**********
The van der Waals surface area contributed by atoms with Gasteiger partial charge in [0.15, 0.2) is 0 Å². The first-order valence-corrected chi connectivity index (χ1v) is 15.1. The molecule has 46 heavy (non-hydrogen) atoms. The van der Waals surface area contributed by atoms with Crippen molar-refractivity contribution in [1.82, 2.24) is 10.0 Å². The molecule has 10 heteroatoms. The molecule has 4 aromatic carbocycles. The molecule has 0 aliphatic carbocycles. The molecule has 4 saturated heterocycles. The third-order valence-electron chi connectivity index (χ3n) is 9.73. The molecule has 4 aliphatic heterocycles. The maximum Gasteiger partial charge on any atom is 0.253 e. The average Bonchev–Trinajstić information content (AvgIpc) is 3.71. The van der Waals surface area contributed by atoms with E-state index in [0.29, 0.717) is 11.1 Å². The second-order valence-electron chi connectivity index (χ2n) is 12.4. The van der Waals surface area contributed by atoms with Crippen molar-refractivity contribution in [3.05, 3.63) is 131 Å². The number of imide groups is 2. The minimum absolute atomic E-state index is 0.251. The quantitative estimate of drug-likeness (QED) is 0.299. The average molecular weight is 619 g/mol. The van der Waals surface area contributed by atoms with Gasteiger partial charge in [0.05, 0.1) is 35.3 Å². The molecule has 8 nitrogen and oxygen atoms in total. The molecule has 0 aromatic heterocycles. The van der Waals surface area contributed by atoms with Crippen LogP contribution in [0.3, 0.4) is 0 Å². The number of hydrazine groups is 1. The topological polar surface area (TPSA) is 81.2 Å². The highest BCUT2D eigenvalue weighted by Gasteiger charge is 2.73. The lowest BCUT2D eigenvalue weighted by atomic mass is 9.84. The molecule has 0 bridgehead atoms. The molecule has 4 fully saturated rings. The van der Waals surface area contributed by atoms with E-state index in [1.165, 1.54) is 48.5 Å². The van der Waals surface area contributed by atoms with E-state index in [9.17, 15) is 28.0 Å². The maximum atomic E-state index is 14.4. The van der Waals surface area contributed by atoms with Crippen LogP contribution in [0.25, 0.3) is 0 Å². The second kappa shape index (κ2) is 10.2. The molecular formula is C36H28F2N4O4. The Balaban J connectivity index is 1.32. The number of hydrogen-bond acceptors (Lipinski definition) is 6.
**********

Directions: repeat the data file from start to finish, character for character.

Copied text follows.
The van der Waals surface area contributed by atoms with Gasteiger partial charge in [0.15, 0.2) is 0 Å². The first-order valence-corrected chi connectivity index (χ1v) is 15.1. The molecule has 46 heavy (non-hydrogen) atoms. The van der Waals surface area contributed by atoms with Crippen molar-refractivity contribution in [1.82, 2.24) is 10.0 Å². The molecule has 10 heteroatoms. The molecule has 4 aromatic carbocycles. The molecule has 0 aliphatic carbocycles. The molecule has 4 saturated heterocycles. The third-order valence-electron chi connectivity index (χ3n) is 9.73. The molecule has 4 aliphatic heterocycles. The maximum Gasteiger partial charge on any atom is 0.253 e. The average Bonchev–Trinajstić information content (AvgIpc) is 3.71. The van der Waals surface area contributed by atoms with E-state index in [0.29, 0.717) is 11.1 Å². The second-order valence-electron chi connectivity index (χ2n) is 12.4. The van der Waals surface area contributed by atoms with Crippen molar-refractivity contribution in [3.05, 3.63) is 131 Å². The number of imide groups is 2. The minimum absolute atomic E-state index is 0.251. The quantitative estimate of drug-likeness (QED) is 0.299. The average molecular weight is 619 g/mol. The van der Waals surface area contributed by atoms with Gasteiger partial charge in [0.05, 0.1) is 35.3 Å². The molecule has 8 nitrogen and oxygen atoms in total. The molecule has 0 aromatic heterocycles. The van der Waals surface area contributed by atoms with Crippen LogP contribution in [0.3, 0.4) is 0 Å². The number of hydrazine groups is 1. The topological polar surface area (TPSA) is 81.2 Å². The highest BCUT2D eigenvalue weighted by Gasteiger charge is 2.73. The lowest BCUT2D eigenvalue weighted by atomic mass is 9.84. The molecule has 0 bridgehead atoms. The molecule has 4 fully saturated rings. The van der Waals surface area contributed by atoms with E-state index in [1.165, 1.54) is 48.5 Å². The van der Waals surface area contributed by atoms with E-state index in [9.17, 15) is 28.0 Å². The maximum atomic E-state index is 14.4. The van der Waals surface area contributed by atoms with Crippen LogP contribution in [0.25, 0.3) is 0 Å². The second kappa shape index (κ2) is 10.2. The molecular formula is C36H28F2N4O4. The Balaban J connectivity index is 1.32. The number of hydrogen-bond acceptors (Lipinski definition) is 6.